As one of the youngest students in the Department of Pharmacology, Ramy Mitwalli has initiated his academic career with ambition and vigor. Having graduated from the University of South Florida with a BS in Biomedical Sciences in three years, Ramy went on to enroll in the Pharmacology Masters program, where he is currently doing a concentration in neuropharmacology. What’s next? Besides medical school, Ramy hopes to use his time at Georgetown to give him a solid understanding of pharmaceutical drugs in medical practice.
Tell us about yourself! What is your academic/professional background and what led you to pursue graduate school in your field?
I have always been inspired by the emergence of complexity from the stochastic molecular collisions at the cellular level to the behavior of people interacting in the world. In every day life, we notice somehow that randomness gives way to order. Traffic patterns converge into lanes, votes are counted, national decisions are made, genes are expressed and life goes on.
The mysteries of the molecular world had captivated my intellectual interests upon first exposure in my undergraduate chemistry course-work. Coming to Georgetown, I thought I would begin my study of this minute and mysterious universe by pursuing an MS in Pharmacology. Because of my fascination with how the brain worked, I chose to pursue a concentration in neuropharmacology. My interest in neuropharmacology encouraged me to seek a research assistant position in a neuroscience lab here at Georgetown University Medical Center. This lab focuses on seizures and the impacts of antiepileptic drugs on the brain.
One of the highlights of my academic career- and one that would ultimately push me towards pursuing an MS in Pharmacology- was my work as an undergraduate research assistant at the USF Department of Psychiatry. Under the tutelage of Gabriel de Erausquin MD, PhD, MSc, a board certified psychiatrist and neurologist with a PhD in pharmacology, my research focused on the role of developing dopaminergic neurons in the pathogenesis of schizophrenia. Schizophrenia is a fascinating disease, in part because it makes you consider the fragility of your own sanity. Not only did this work in the lab inspire me to pursue research, but my time in the clinic shadowing Dr. de Erausquin as he treated patients with complex psychiatric and neurological conditions reinforced my passion to practice medicine.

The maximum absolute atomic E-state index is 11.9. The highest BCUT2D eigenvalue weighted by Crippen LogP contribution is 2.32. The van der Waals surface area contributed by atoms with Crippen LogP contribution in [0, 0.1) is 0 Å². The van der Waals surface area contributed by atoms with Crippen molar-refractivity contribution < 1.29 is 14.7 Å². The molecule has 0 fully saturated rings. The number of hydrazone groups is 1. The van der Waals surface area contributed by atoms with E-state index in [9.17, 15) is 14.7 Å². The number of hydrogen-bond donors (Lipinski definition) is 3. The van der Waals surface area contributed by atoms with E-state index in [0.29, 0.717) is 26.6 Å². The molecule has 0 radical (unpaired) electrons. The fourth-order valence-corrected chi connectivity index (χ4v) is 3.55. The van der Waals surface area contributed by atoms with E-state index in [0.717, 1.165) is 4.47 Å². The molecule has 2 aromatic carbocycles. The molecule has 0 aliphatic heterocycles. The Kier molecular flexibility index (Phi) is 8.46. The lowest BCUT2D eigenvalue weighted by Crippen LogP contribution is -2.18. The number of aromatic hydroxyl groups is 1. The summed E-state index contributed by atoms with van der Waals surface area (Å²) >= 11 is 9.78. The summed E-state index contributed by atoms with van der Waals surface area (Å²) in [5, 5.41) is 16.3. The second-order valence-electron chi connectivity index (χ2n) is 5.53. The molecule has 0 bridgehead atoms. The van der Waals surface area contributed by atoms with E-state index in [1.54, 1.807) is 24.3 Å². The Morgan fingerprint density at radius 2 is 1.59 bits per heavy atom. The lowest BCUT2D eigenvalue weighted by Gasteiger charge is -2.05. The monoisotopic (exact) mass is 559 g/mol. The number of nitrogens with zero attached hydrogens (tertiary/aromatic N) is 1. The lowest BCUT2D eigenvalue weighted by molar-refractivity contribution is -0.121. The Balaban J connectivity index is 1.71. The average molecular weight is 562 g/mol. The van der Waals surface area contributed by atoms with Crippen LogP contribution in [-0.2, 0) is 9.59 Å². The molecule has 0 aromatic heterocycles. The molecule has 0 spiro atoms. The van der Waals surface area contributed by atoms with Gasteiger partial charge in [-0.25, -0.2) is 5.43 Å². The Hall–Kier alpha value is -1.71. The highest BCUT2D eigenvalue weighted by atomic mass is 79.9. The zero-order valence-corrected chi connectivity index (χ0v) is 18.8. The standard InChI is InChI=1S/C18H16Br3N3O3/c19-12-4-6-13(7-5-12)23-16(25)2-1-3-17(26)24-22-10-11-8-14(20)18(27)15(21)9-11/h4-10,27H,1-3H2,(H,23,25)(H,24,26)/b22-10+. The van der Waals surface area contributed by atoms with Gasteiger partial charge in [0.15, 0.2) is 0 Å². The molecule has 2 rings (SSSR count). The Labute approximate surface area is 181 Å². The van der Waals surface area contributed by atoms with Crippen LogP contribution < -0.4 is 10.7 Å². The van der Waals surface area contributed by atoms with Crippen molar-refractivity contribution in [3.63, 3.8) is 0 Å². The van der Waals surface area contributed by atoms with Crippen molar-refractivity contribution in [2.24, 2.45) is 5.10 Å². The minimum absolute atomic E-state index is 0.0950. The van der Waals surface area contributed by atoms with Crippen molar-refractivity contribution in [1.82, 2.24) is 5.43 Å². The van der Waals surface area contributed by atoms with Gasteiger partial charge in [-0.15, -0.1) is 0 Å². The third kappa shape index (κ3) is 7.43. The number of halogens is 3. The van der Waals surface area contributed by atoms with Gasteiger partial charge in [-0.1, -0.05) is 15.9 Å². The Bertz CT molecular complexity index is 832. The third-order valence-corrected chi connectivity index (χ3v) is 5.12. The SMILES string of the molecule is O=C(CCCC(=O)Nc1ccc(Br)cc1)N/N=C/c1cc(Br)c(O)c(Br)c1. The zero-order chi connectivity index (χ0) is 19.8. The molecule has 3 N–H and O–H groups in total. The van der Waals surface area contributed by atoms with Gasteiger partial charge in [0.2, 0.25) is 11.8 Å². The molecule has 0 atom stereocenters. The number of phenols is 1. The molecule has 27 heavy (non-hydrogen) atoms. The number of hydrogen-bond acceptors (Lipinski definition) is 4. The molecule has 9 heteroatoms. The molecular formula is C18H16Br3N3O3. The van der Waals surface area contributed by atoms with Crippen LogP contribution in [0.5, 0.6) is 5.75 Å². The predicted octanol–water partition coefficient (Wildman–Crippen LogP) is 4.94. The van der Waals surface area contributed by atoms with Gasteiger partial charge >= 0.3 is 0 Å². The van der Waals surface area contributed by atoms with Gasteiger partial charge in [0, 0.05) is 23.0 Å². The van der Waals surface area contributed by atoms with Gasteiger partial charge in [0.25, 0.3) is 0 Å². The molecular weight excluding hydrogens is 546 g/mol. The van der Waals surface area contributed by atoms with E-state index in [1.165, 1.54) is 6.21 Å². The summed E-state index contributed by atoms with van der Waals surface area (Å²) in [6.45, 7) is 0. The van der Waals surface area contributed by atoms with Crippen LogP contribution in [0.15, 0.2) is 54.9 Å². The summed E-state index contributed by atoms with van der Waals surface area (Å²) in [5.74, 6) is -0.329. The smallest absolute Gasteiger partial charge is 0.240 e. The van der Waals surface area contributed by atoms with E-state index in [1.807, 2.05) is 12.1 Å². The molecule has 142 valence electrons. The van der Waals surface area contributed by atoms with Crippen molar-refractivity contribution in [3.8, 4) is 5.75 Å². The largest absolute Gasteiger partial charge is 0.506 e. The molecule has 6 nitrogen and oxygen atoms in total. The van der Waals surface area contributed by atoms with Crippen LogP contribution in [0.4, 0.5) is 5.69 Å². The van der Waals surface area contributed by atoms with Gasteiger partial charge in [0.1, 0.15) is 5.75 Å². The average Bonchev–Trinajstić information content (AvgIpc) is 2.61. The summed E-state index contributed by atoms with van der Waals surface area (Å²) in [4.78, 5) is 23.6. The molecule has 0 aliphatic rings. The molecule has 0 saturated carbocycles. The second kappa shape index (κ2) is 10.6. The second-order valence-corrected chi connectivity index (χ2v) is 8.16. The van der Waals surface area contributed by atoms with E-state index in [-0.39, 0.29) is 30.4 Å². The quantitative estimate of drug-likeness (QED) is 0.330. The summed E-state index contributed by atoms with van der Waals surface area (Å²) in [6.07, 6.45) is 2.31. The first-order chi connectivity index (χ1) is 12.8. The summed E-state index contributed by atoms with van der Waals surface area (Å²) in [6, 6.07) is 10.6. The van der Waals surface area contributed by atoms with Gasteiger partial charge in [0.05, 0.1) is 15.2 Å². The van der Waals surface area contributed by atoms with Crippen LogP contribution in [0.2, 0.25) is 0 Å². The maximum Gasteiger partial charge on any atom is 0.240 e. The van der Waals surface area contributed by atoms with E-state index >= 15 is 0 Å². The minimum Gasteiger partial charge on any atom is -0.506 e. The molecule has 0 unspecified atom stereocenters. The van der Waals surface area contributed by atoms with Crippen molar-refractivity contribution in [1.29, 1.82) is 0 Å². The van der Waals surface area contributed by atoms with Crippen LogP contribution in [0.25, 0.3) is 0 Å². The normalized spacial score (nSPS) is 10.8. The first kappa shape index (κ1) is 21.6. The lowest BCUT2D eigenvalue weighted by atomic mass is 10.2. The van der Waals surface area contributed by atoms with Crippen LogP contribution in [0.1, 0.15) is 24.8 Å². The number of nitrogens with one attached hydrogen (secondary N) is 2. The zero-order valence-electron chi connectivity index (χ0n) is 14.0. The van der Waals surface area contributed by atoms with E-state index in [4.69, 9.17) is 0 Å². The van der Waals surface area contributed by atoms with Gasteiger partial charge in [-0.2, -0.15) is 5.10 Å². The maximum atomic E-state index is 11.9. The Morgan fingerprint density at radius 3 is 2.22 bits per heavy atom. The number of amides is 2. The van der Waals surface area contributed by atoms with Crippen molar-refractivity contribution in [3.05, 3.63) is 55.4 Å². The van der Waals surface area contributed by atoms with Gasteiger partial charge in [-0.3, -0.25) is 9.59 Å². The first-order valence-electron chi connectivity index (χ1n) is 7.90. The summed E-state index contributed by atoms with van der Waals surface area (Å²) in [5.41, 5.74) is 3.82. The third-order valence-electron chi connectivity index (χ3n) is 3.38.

There are many factors at different scales that interact together to give us the clinical presentation at the patient level. The study of pharmacology will allow me to be more competent as a practicing physician by giving me a fundamental understanding of medications and their route of actions in the body.
How did you hear about us and why did you decide to study at Georgetown?
Georgetown is a great place with great history. The Department of Pharmacology has great faculty and staff members who encompass immense intellect and expertise while also providing a diverse array of research opportunities. My undergraduate PI, who worked as a postdoc at Georgetown in the late eighties, encouraged me to apply to the Pharmacology program. He described the department with such great prestige. As we looked through the list of faculty members, he was able to recognize many of the names that he worked with. Having said nothing but great things about the department and its faculty, I decided to apply.
What advice would you give current or prospective students looking to get into your field of study?
Always seek what makes you happy. A career in biomedical research or medicine is only matched in its difficulties and challenges by its rewards. If you seek intellectual fulfillment or want to change the world with an idea then this is the path for you. In any case, I think one can maximize happiness by framing your chosen path in the context of world and societal problems.
We are all like molecules bumping, colliding and binding with each other — exchanging information and influencing each other’s paths. If you can do this, then you do not only do yourself a favor but the world that stands to benefit from your contributions.
- M.S. in Pharmacology